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Beachy Head

Beachy Head

[bee-chee]
Beachy Head, high chalk cliffs (575 ft/175 m), on the south coast of East Sussex, S England. The battle of Beachy Head, in the War of the Grand Alliance, was fought (1690) between an Anglo-Dutch fleet under the earl of Torrington and the French fleet under the comte de Tourville. Although the French won, they failed to exploit their victory over the damaged opponent to deal a decisive blow to Anglo-Dutch seapower. Torrington, meanwhile, was court-martialed for retreating but, arguing that his action prevented an invasion, was acquitted.

Beachy Head is a chalk headland on the south coast of England, close to the town of Eastbourne in the county of East Sussex, immediately east of the Seven Sisters. The cliff there is the highest chalk sea cliff in Britain, rising to 162 m (530 ft) above sea level. The peak allows views of the south east coast from Dungeness to the east, to Selsey Bill in the west. Its height has also made it a notorious suicide spot.

Geology

The chalk was formed in the Cretaceous period when the area was under the sea, 65 million years ago and earlier. During the Cenozoic Era the chalk was uplifted, and was later eroded to form the dramatic cliffs of the Sussex coast (see Geology of England#Cenozoic Era).

The cliffs are constantly being eroded by the sea; a particularly dramatic collapse came in 2001 when, after a winter of heavy rains, a chalk pinnacle known as the Devil's Chimney collapsed into the sea.

History

The name Beachy Head appears as 'Beauchef' in 1274, and was Beaucheif in 1317, becoming consistently Beachy Head by 1724, and has nothing to do with beach. Instead it is a corruption of the original French words meaning Beautiful Headland.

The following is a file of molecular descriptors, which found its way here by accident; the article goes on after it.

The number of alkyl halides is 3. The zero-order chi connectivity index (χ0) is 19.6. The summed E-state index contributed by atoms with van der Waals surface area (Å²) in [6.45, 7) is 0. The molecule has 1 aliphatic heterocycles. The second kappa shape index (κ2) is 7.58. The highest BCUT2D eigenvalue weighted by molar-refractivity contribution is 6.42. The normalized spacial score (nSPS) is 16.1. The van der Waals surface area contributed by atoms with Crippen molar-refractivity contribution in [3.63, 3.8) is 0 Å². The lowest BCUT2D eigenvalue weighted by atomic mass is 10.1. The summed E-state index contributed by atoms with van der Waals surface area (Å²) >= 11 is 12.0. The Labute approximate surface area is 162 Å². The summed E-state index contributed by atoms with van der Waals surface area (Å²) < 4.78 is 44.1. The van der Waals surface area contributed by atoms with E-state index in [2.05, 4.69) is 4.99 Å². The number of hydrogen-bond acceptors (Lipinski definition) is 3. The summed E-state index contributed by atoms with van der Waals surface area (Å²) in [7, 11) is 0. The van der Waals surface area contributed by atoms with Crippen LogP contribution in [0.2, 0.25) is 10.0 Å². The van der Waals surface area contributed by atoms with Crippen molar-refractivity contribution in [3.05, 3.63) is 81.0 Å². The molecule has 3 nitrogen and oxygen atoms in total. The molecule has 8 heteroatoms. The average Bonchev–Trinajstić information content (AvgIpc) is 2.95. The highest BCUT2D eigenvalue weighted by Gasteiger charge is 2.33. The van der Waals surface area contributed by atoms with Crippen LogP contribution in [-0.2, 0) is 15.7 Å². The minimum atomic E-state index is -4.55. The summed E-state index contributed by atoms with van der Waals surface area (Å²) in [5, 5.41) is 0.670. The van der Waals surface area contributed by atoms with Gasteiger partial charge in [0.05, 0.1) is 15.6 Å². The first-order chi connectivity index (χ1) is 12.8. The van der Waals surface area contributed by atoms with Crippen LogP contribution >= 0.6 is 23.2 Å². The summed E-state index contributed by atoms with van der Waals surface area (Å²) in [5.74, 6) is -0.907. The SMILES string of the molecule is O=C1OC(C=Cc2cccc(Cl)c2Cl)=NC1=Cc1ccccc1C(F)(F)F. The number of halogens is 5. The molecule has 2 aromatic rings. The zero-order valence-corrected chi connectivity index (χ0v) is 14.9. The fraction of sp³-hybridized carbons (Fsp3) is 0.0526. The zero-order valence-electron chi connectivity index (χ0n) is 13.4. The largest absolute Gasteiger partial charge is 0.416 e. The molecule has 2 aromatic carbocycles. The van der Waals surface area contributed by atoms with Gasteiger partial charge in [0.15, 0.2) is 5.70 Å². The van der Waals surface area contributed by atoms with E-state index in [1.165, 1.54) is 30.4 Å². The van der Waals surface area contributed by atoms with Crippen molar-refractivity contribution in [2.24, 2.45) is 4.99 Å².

In 1929 Eastbourne bought 4,000 acres of land surrounding Beachy Head to save it from development, costing the town around £100,000.

The prominence of Beachy Head has made it a landmark for sailors in the English Channel. It is noted as such in the sea shanty "Spanish Ladies" :

The first land we sighted was called the Dodman,
Next Rame Head off Plymouth, off Portsmouth the Wight;
We sailed by Beachy, by Fairlight and Dover,
And then we bore up for the South Foreland light.

Lighthouses

The headland was also a danger to shipping. In 1831 the construction of Belle Tout lighthouse was started on the next headland west from Beachy Head, but it did not become operational until 1834. Because its light could not be seen in mist and low cloud, it was superseded by a newer lighthouse, 43 m in height, built in the sea below Beachy Head and operational from October 1902. Until the lighthouse was fully automated in 1983, the red and white striped tower was manned by three lighthouse keepers. Their job was to maintain the light that rotated two white flashes every 20 seconds, 26 miles out to sea. Belle Tout lighthouse was moved more than 17 m (50 ft) further inland in March 1999 due to cliff erosion.

Beachy Head at war

The third day of fighting in the Battle of Portland, 1653, took place off Beachy Head during the First Anglo-Dutch War. The Battle of Beachy Head, 1690, was a naval engagement during the Nine Years' War. During World War II, the RAF established a forward relay station at Beachy Head to improve radio communications with aircraft. In 1942, signals were picked up at Beachy Head which were identified as TV transmissions from the Eiffel Tower. The Germans had reactivated the pre-war TV transmitter and instituted a Franco-German service for military hospitals and VIPs in the Paris region. The RAF monitored these programmes hoping (in vain) to gather intelligence from newsreels. There was also an important wartime radar station in the area and, during the Cold War, a radar control centre was operational in an underground bunker from 1953 to 1957.

Tourism

West from Belle Tout, the cliffs drop down to Birling Gap, and beyond that the Seven Sisters. The whole area is a popular tourist attraction, and Birling Gap has a restaurant and, in the summer, multiple ice cream vans.

Suicide

Since the 1600s Beachy Head has been notorious as a location for people to attempt suicide, estimated at 20 each year. There are regular day and evening patrols by the Beachy Head Chaplaincy Team, and a special telephone box with a direct line to The Samaritans. After a steady increase in deaths between 2002 and 2005, there was a marked decrease in 2006 with only seven fatalities, a reduction attributed by the Maritime and Coastguard Agency to the actions of the Chaplaincy Team and local media. During a recovery effort in 2008, British coastguard crew were nearly crushed by a second suicider who drove off the cliff and narrowly missed rescuers.

References

Images of Beachy Head

External links

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